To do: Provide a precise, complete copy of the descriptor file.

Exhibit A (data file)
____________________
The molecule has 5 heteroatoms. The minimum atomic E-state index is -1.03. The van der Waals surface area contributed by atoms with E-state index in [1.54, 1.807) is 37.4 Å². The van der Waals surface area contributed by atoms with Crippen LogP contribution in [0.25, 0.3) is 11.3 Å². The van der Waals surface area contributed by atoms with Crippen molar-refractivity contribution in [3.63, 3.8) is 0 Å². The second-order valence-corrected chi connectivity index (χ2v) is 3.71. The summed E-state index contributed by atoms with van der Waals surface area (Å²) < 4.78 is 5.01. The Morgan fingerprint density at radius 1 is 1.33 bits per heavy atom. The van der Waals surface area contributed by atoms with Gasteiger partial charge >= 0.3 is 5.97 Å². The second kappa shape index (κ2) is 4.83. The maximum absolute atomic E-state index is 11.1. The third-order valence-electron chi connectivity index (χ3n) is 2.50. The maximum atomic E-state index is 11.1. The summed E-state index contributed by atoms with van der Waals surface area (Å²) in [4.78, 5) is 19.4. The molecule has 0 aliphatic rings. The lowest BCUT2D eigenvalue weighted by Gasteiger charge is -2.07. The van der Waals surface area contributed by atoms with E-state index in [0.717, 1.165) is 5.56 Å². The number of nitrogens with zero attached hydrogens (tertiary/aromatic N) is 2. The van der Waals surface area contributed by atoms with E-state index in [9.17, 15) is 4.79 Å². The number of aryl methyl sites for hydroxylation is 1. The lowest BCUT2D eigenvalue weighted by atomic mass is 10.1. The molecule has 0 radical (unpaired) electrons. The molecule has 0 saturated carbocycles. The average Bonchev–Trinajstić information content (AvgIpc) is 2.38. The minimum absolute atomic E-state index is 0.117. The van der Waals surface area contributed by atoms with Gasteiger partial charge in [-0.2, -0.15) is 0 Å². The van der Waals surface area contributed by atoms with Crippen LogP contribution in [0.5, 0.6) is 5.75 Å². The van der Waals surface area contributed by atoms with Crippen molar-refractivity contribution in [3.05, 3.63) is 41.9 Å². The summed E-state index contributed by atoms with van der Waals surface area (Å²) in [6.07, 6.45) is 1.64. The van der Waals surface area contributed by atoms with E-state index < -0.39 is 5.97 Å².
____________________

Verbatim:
The molecule has 5 heteroatoms. The minimum atomic E-state index is -1.03. The van der Waals surface area contributed by atoms with E-state index in [1.54, 1.807) is 37.4 Å². The van der Waals surface area contributed by atoms with Crippen LogP contribution in [0.25, 0.3) is 11.3 Å². The van der Waals surface area contributed by atoms with Crippen molar-refractivity contribution in [3.63, 3.8) is 0 Å². The second-order valence-corrected chi connectivity index (χ2v) is 3.71. The summed E-state index contributed by atoms with van der Waals surface area (Å²) < 4.78 is 5.01. The Morgan fingerprint density at radius 1 is 1.33 bits per heavy atom. The van der Waals surface area contributed by atoms with Gasteiger partial charge >= 0.3 is 5.97 Å². The second kappa shape index (κ2) is 4.83. The maximum absolute atomic E-state index is 11.1. The third-order valence-electron chi connectivity index (χ3n) is 2.50. The maximum atomic E-state index is 11.1. The summed E-state index contributed by atoms with van der Waals surface area (Å²) in [4.78, 5) is 19.4. The molecule has 0 aliphatic rings. The lowest BCUT2D eigenvalue weighted by Gasteiger charge is -2.07. The van der Waals surface area contributed by atoms with E-state index in [0.717, 1.165) is 5.56 Å². The number of nitrogens with zero attached hydrogens (tertiary/aromatic N) is 2. The van der Waals surface area contributed by atoms with E-state index in [9.17, 15) is 4.79 Å². The number of aryl methyl sites for hydroxylation is 1. The lowest BCUT2D eigenvalue weighted by atomic mass is 10.1. The molecule has 0 radical (unpaired) electrons. The molecule has 0 saturated carbocycles. The average Bonchev–Trinajstić information content (AvgIpc) is 2.38. The minimum absolute atomic E-state index is 0.117. The van der Waals surface area contributed by atoms with Gasteiger partial charge in [-0.2, -0.15) is 0 Å². The van der Waals surface area contributed by atoms with Crippen LogP contribution in [0.5, 0.6) is 5.75 Å². The van der Waals surface area contributed by atoms with Crippen molar-refractivity contribution in [3.05, 3.63) is 41.9 Å². The summed E-state index contributed by atoms with van der Waals surface area (Å²) in [6.07, 6.45) is 1.64. The van der Waals surface area contributed by atoms with E-state index < -0.39 is 5.97 Å².